DePaul University

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Group.png DePaul University  
(UniversityWebsiteRdf-entity.pngRdf-icon.png
DePaul U Seal.svg
MottoViam sapientiae monstrabo tibi.
Formation1898
HeadquartersChicago, Illinois, USA
TypePrivate
Other nameBlue Demons
Catholic, with emphasis on recruiting students from disadvantaged backgrounds.

DePaul University is a private, Catholic research university in Chicago, Illinois. Founded by the Vincentians in 1898, the university takes its name from the 17th-century French priest Saint Vincent de Paul. In 1998, it became the largest Catholic university by enrollment in the United States. Following in the footsteps of its founders, DePaul places special emphasis on recruiting first-generation students and others from disadvantaged backgrounds.[1]

DePaul's two campuses are located in Lincoln Park and the Loop. The Lincoln Park Campus is home to the Colleges of Liberal Arts and Social Sciences, Science and Health, and Education. It also houses the School of Music, the Theatre School, and the John T. Richardson Library. The Loop campus houses the Colleges of Communication, Computing and Digital Media, and Law, as well as the School of Public Service and the School for New Learning. It is also home to the Kellstadt Graduate School of Business, which is part of the nationally ranked Driehaus College of Business, the tenth oldest business school in the nation.[2] The Loop campus also houses the Loop Library, the Rinn Law Library, and the Barnes and Noble-based Student Center. DePaul is classified among "R2: Doctoral Universities – High research activity".[3]

The university enrolls around 14,500 undergraduates and about 7,900 graduate/law students. According to the Division of Student Affairs website, about 90% of DePaul's students commute or live off campus.[4] The student body represents a wide array of religious, ethnic, and geographic backgrounds, including over 60 foreign countries.[5]

History

Originally named St. Vincent's College, DePaul University was founded in 1898 by the Congregation of the Mission priests and brothers, known as the Vincentians. Followers of 17th-century French priest Saint Vincent de Paul, they founded the university to serve Roman Catholic children of immigrants. Student enrollment grew from 70 in 1898 to 200 in 1903 in what is now the Lincoln Park neighborhood of Chicago.

Eager in WW1

With the entry of the United States into World War I in 191, DePaul formed a unit of the US Army Reserve Officer Training Corps and converted its College Theatre into Army barracks. DePaul also mobilized for World War II, offering its facilities for war training and free courses to train people for industry work. The G.I. Bill, which paid the tuition of veterans enrolled in college, turned the financial tide for DePaul. Enrollment in 1945 skyrocketed to 8,857 students, twice as many as the previous year, and totaled more than 11,000 in 1948. Although a consulting firm recommended relocating from its deteriorating Lincoln Park neighborhood to the suburbs, trustees voted to remain and support revitalization of the neighborhood.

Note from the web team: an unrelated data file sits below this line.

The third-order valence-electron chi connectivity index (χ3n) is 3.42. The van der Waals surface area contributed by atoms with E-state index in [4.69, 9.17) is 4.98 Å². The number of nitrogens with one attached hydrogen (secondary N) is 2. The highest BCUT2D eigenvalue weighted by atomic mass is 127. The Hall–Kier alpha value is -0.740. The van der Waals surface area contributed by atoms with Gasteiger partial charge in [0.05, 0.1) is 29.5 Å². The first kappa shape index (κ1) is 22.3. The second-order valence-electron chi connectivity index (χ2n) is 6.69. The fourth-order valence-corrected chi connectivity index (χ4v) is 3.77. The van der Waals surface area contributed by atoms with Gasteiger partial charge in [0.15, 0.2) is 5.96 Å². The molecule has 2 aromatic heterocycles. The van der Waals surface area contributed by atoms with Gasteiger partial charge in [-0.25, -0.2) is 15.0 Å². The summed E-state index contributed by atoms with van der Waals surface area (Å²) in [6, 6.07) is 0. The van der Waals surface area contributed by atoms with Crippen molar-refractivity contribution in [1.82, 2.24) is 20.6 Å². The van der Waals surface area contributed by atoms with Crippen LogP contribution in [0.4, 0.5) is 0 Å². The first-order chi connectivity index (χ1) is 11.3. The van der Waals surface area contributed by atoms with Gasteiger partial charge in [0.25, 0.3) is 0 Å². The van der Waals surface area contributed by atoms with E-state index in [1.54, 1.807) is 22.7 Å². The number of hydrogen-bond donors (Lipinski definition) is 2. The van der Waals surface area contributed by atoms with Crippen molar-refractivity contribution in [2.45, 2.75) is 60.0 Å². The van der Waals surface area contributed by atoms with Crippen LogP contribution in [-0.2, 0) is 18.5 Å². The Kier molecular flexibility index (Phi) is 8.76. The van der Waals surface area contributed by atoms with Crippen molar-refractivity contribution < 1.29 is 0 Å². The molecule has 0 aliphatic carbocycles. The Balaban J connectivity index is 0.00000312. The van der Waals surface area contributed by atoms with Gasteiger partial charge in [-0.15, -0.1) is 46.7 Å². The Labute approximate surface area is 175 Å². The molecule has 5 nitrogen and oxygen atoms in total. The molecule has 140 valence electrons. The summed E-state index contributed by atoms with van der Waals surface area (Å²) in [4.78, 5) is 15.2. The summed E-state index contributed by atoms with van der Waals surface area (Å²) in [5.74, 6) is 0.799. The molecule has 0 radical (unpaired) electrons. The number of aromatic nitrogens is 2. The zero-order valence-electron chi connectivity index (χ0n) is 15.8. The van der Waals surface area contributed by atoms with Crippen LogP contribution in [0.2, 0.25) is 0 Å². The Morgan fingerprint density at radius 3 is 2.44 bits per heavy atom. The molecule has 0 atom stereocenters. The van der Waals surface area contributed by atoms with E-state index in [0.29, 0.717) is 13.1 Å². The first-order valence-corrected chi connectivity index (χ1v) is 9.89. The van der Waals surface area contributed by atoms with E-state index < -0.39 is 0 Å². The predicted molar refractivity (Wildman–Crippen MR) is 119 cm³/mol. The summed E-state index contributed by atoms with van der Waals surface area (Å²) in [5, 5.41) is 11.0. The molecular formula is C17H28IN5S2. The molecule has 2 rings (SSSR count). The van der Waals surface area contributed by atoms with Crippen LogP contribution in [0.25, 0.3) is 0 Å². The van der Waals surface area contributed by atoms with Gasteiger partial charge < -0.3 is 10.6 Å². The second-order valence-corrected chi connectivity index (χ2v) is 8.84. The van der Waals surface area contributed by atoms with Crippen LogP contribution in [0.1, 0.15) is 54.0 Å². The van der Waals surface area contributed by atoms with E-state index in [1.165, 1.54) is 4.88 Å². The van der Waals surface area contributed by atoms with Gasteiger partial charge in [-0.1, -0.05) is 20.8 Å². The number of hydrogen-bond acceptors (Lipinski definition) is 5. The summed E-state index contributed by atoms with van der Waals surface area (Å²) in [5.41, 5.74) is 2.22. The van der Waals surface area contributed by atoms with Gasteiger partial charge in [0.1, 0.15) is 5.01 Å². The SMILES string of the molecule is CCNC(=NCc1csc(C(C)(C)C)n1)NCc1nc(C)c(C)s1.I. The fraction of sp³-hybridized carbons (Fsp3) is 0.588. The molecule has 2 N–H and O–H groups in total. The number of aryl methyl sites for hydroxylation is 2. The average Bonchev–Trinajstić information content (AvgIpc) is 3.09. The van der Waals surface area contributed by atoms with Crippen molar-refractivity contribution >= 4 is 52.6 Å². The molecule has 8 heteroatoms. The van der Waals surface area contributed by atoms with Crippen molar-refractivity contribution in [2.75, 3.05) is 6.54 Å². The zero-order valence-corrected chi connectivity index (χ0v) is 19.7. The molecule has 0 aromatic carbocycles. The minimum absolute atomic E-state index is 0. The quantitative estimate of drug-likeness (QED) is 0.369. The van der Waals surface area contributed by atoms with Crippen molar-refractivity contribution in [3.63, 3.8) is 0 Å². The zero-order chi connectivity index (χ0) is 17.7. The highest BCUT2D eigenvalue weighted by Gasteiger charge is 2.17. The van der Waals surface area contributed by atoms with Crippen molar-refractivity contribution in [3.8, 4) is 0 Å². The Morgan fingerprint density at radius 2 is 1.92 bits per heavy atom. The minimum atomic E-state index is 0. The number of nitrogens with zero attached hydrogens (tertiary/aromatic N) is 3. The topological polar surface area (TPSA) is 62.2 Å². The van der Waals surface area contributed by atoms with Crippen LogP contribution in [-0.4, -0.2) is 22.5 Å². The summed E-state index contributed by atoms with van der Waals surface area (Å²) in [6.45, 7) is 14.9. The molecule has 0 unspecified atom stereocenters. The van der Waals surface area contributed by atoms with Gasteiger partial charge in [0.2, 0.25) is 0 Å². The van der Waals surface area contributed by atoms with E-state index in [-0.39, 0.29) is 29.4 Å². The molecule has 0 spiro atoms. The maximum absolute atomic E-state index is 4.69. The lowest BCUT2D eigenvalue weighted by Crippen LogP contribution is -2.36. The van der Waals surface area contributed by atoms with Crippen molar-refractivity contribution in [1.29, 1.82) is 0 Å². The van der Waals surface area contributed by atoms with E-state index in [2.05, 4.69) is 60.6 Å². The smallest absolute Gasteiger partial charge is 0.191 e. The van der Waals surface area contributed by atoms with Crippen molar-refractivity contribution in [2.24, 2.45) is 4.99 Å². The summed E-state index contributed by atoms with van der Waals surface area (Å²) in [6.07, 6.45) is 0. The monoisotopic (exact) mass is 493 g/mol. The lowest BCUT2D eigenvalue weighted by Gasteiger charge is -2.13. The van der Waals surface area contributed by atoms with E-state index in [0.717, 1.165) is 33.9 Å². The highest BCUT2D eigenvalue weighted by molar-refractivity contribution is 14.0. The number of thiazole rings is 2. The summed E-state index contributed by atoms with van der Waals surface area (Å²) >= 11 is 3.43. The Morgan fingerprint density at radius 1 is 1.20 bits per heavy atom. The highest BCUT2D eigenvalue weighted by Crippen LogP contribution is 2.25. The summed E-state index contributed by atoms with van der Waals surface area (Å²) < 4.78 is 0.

Black Occupation

In 1968, the Black Student Union (BSU) was formed. In 1969, while in ongoing negotiations with DePaul administrators, members of the group occupied a campus building for two days and led several related rallies. The actions helped bring concerns of black students, and later those of Latino, Muslim and other student groups, to the fore. The university now sponsors a wide range of student organizations, including BSU, the DePaul Conservative Alliance, DePaul Irish Society, the DePaul Alliance for Latino Empowerment, United Muslims Moving Ahead, Hillel, the Asian Cultural Exchange, the African Student Organization, the Hellenic-American Student Association and the Activist Student Union.

Norman Finkelstein forced to leave

In the Dershowitz–Finkelstein affair of 2007, Norman Finkelstein, an outspoken political science professor, was denied tenure. This followed a highly public and rancorous evaluation process in which an opponent of Finkelstein, Alan Dershowitz, took the highly unorthodox step of sending unsolicited letters and dossiers to Finkelstein's peers at DePaul urging them to deny him tenure. DePaul's president, the Rev. Dennis Holtschneider, denies that the outside pressure affected the university's position, saying "This attention was unwelcome and inappropriate and had no impact on either the process or the outcome of this case."[6] Finkelstein's supporters claim he was denied tenure due to his writings on the Holocaust and the politics of reparations, and on the state of the Palestinians under Israeli occupation.[7][8][9] Detractors such as Dershowitz challenged Finkelstein's research methods and confrontational approach. On September 5, 2007, Finkelstein resigned after he and the university reached a settlement; they released a joint statement.[10]

Notable Alumni

Business leaders

Politicians, government officials, and civic leaders

Authors

Film, theater and media personalities

Science and technology


 

Alumni on Wikispooks

PersonBornDiedSummaryDescription
Richard M. Daley24 April 1942
Arthur Goldberg8 August 190819 January 1990Diplomat
Morgan Murphy16 April 19324 March 2016Politician
Samuel K. Skinner10 June 1938Lawyer
Public official
Businessperson
White House Chief of Staff under President George H. W. Bush
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References